For broadcast industry, mobile video initiatives creeping forward

Although the phrase mobile video was mentioned in countless exhibit booths on the show floor, the reality is that the industry continues to lag behind telco competitors that plan to go live with mobile video services next month. Subscriptions numbers for AT&T and Sprint are reported to be around 250,000, although accurate figures are hard to come by.

Both Harris, proposing its Mobile Pedestrian Handheld (MPH), and Rohde & Schwarz (proponents of A-VSB) staged live demonstrations of their respective technologies on the show floor, receiving signals from local Sinclair Broadcast Group stations on cell phones and other portable devices. Axcera, another provider of transmission technology, announced its support for the A-VSB scheme for local broadcasters, while showcasing five mobile TV demonstrations used around the world, including A-VSB, DVB-SH, DVB-H, CMMB(STiMi) and QUALCOMM’s MediaFLO in its booth.

The Open Mobile Video Coalition (OMVC), which is leading an effort to develop a common standard by which U.S. stations will use their allotted DTV bandwidth to send video via the mandated ATSC transmission standard, recently conducted real-world mobile reception tests in several markets, including Las Vegas (with three local stations) at the beginning of April.

The group held a press conference at the show. After it completes testing of three competing systems —proposed by Harris, Rohde & Schwartz and Thomson — the OMVC will determine what it feels is the best option, then provide a report to the ATSC for standards consideration. The report will be delivered on May 15, and the ATSC will decide on a standard before Feb. 17, 2009, the official analog spectrum shutoff.

Some of the issues left undetermined include program rights usage and how soon, once a standard is decided, the consumer electronics manufacturers (namely LG Electronics and Samsung) can get the necessary reception chips into next-generation cell phones, laptop computers and other portable devices and systems. With LG Electronics supporting Harris’ proposal and Samsung behind Rohde’s, what will happen if the other is picked? In other words, will LG Electronics make chips for Rohde’s A-VSB scheme, even though it has already begun development on chips for Harris’ MPH system?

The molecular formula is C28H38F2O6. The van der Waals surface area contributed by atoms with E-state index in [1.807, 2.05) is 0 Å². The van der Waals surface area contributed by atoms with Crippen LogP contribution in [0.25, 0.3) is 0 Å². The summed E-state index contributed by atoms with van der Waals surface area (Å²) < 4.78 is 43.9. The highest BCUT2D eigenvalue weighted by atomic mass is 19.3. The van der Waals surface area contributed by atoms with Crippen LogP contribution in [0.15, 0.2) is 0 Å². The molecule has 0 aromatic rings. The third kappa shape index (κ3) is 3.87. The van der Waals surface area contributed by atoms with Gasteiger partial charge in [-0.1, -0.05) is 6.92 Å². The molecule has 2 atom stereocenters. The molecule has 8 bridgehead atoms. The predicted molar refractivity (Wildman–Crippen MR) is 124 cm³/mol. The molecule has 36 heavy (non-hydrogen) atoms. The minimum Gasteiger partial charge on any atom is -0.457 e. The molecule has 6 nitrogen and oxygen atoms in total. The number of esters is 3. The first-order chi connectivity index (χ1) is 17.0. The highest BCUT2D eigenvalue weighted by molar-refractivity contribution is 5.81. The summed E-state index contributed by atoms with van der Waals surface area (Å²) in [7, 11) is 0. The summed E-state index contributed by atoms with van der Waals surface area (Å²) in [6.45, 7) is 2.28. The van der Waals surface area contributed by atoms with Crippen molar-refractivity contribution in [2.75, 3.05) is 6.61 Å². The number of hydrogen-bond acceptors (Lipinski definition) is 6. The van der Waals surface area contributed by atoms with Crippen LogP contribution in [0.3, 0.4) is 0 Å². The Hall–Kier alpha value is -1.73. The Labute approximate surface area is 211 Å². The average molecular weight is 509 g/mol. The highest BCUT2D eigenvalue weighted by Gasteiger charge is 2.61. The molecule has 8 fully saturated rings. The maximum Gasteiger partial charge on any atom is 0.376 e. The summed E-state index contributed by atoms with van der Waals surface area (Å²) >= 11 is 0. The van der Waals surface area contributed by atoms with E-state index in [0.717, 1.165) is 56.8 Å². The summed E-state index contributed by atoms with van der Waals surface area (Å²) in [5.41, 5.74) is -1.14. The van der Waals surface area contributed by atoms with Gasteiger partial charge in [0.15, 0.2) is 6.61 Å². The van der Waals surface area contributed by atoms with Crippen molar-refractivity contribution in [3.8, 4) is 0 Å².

While representatives for both LG and Samsung said they would support whatever system was eventually standardized, it was clear it would take a lot longer to do. John Taylor, an LG Electronics executive, said MPH chips could be available by the end of the year, but his company wouldn’t have A-VSB chips until “sometime next year.” Samsung had a similar response.

Also, once the industry decides on a mobile standard, LG and Samsung will have to convince the major telco service operators, such as AT&T and Sprint, to install the chips into new phones. This could be a lot harder to do, because of financial politics, than many are publicly acknowledging. With AT&T and Sprint now using QUALCOMM’s MediaFLO technology to send video now, what incentive do they have to include a second chip for local broadcasters’ services?

Junehee Lee, a mobile RF engineer for Samsung, said consumer demand could encourage the telcos to install the chips. He cited what occurred in Korea, where consumers began asking for the feature in their cell phones after seeing it appear on portable media players and via USB reception devices on computers. The telcos quickly responded, and DVB-H chips are now included in many phone models.“Competition and consumer demand will drive this,” he said.

The next more practical issue is whether broadcasters will have to deploy a ring of low-power transmitter towers around a market in order to ensure good reception. Axcera and Rohde & Schwarz engineers say it’s imperative that a single frequency network (SFN) is deployed, while Harris employees say that’s not necessarily the case.

David Neff, president of Axcera, said, “Drawing upon our extensive experience in mobile TV technology, it is apparent that A-VSB is highly efficient technology architecture for ATSC operation with proven SFN capability which we know is essential for commercially viable mobile TV networks.”

Jay Addrick, a vice president within Harris’ Broadcast Communications Division, said in markets where the ATSC DTV television signal propagates well, his company’s MPH scheme could be transmitted at 1Mw and reach a radius of 40 miles. He predicts that about 10 percent of those stations that deploy a mobile service will have to use some type of SFN; the rest can get by from their existing TV tower.

“SFNs are not essential to mobile DTV, Addrick said. “Broadcasters have a number of tools at their disposal, such as gap fillers and such, to fill out problematic areas. We’re saying that most broadcasters will be able to use their existing transmission infrastructure and a new mobile exciter in their digital transmitter, and be successful.”

The OMVC said they understand the urgency of getting its 100 member stations involved in mobile video as soon as possible. The longer the wait the less chance they have for success.

At the OMVC press conference in Las Vegas, Jim Conschafter, broadcast group senior vice president at Media General and a founding OMVC member, said "We need device makers to make receivers, we need service operators to bundle our television signals in, and we need retailers to sell devices."

On that point everyone seems to agree.

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